'Brexit is a collective two fingers up at the elite,' says MP James Cleverly

'Brexit is a collective two fingers up at the elite', says MP James Cleverly

A number of factors contributed to Brexit, says Cleverly

Friday, June 24, 2016

Conservative Member of Parliament for Braintree James Cleverly says Brexit is "a collective two fingers up" at the elite.

He believes influential famous people have actually caused people to vote the opposite way.

"There have been a number of things that drove people to vote for Brexit and I think it would be very short sighted if we artificially focused on any one argument," he told Sam Delaney.

"One of the big things that came across was a massive disconnect between many people in Great Britain and what they viewed to be the elite.

"The attitude of the host of very important people with titles from the IMF and that sort of stuff, all telling people what to think and what to do.

"I think what we saw from this, Brexit is a collective two fingers up at what a lot of people view as an elite that doesn't talk their same language."

"I said right from the get go that this constant stream of people saying 'I'm very clever, you're very stupid, listen to me and do what you're told,' will backfire spectacularly.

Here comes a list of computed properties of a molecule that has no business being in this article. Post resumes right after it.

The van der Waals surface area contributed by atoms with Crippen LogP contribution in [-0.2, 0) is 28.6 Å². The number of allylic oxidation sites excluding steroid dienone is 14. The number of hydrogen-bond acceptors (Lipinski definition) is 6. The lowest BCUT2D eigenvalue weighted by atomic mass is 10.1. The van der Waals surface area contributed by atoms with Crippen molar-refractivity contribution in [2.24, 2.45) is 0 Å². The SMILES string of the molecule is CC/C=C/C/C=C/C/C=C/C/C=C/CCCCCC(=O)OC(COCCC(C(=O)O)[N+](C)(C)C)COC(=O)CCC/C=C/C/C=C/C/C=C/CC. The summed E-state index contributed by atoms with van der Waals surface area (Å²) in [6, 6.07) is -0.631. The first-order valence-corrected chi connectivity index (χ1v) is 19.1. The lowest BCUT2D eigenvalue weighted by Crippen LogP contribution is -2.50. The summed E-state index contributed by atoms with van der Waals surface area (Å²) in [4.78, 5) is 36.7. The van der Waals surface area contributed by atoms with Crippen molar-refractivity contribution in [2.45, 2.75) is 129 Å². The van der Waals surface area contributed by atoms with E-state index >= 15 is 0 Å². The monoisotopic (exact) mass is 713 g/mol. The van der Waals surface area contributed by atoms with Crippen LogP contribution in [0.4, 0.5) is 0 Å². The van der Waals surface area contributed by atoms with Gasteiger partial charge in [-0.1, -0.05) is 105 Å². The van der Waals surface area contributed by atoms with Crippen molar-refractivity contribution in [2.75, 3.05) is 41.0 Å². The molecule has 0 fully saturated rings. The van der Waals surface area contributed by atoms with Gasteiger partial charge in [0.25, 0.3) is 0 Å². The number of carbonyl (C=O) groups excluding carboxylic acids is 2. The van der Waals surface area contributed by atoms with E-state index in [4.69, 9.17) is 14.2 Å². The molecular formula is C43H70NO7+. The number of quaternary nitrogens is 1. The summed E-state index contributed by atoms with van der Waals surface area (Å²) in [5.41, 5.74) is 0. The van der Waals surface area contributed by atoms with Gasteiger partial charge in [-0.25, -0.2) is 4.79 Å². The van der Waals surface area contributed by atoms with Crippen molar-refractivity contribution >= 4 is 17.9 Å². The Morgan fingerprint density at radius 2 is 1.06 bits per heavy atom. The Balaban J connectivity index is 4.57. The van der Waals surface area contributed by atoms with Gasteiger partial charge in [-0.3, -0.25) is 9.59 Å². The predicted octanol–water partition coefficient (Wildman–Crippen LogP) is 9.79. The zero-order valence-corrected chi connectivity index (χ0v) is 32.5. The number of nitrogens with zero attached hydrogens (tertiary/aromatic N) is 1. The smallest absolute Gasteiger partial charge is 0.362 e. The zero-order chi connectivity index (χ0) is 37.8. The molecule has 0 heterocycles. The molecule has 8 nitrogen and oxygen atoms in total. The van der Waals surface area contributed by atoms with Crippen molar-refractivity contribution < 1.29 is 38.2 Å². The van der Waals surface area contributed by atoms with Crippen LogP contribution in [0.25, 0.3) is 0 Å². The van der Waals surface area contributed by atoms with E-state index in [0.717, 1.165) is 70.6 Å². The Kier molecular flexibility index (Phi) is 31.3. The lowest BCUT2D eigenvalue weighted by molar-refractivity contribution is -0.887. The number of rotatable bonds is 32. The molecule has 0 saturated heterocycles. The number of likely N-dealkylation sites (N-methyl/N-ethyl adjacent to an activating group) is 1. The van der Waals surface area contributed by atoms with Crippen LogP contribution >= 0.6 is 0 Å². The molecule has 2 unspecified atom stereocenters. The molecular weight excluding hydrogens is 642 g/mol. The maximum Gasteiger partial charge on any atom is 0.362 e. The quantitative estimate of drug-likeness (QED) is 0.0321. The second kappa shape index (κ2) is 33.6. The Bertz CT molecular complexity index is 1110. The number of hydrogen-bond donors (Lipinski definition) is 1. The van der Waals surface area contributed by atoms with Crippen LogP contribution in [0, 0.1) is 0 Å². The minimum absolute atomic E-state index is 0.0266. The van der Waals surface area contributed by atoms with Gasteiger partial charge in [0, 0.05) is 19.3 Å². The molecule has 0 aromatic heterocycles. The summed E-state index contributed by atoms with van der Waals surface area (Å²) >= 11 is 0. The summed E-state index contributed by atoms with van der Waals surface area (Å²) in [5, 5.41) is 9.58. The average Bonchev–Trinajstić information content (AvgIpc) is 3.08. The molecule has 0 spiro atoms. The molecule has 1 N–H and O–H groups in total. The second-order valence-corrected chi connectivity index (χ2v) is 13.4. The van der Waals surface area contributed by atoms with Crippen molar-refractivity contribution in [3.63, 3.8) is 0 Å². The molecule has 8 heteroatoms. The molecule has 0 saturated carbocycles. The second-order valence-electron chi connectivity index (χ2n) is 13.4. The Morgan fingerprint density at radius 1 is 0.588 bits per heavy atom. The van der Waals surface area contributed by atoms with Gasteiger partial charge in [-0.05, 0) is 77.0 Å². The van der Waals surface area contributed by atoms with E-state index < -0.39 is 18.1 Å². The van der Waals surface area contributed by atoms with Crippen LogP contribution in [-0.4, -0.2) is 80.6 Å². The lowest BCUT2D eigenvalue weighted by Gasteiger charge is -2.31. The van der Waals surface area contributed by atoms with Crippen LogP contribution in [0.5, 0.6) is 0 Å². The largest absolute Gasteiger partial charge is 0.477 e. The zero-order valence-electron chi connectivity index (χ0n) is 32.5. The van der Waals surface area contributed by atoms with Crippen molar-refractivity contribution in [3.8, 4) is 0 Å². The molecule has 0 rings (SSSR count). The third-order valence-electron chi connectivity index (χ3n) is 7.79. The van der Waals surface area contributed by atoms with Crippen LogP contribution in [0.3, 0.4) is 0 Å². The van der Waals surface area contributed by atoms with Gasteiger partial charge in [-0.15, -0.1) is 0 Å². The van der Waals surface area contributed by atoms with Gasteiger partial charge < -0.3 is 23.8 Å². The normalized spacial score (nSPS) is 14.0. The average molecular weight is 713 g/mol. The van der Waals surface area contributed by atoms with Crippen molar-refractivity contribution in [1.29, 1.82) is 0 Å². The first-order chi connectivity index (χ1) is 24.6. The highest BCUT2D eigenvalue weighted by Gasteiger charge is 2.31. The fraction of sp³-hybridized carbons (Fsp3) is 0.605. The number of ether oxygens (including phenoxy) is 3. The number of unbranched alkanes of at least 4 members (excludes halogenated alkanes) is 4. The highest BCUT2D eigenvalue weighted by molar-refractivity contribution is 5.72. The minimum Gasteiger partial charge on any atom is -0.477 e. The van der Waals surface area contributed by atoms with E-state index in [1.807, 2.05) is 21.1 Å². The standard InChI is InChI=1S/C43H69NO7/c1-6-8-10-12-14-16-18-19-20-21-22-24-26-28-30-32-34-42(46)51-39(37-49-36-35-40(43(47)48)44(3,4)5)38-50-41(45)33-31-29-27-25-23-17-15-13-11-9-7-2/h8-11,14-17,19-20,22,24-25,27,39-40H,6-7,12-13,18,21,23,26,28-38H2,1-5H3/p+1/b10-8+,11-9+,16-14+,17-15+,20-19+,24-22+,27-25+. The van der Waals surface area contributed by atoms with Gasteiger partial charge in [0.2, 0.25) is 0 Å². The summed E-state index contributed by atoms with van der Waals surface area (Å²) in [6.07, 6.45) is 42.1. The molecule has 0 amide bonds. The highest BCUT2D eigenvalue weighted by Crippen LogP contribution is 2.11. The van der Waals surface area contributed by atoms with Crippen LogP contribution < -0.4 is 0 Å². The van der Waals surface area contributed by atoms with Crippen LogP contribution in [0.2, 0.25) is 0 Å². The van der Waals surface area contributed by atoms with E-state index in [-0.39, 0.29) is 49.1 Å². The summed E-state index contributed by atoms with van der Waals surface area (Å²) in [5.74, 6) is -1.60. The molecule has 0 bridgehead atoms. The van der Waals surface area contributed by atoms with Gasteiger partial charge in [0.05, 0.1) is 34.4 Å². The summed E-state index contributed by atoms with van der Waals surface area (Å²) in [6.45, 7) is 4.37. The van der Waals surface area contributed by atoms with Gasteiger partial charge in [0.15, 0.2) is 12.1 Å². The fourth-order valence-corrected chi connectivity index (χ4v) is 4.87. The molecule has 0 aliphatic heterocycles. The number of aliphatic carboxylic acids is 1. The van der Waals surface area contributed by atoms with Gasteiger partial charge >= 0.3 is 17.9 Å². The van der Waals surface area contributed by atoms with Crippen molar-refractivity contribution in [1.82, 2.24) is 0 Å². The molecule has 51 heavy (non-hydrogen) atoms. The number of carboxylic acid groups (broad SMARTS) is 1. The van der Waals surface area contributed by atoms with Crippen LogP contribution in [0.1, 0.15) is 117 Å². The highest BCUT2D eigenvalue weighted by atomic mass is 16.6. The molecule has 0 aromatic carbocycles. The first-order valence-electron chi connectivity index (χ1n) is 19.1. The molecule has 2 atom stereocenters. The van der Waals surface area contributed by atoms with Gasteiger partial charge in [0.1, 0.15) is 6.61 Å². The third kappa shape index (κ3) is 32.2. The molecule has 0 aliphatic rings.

"The more people that did it and the louder their voices, I think the more of the British population thought 'I've had enough of this'."

Ken Livingstone claimed the support for Donald Trump is from "angry, working class people who feel over the last few decades they've been screwed," and that in Spain's general election there "is a real chance that Podemos, which is their sort of Jeremy Corbyn, might surge forward and be the centre of the next government". 

Cleverly agreed, "Ken is exactly right. Ken and I have known each other for a while and I don't agree with him that often. The really interesting thing, is we are seeing this scared angry anti-establishment vote splitting both left and right.

"We’ve seen Donald Trump getting a lot of support and we've seen Bernie Sanders getting a lot of support, and in continental Europe, we're seeing far right parties and far left parties.

These parties don't share much of a common agenda but what they do say now is 'the way it's happened up until now is not working, and we're going to do something about it.'

"Whether they are able to or not, that's a different subject. But you can see a lot of people saying 'all you guys in suits saying the same thing – we're not interested any more'."

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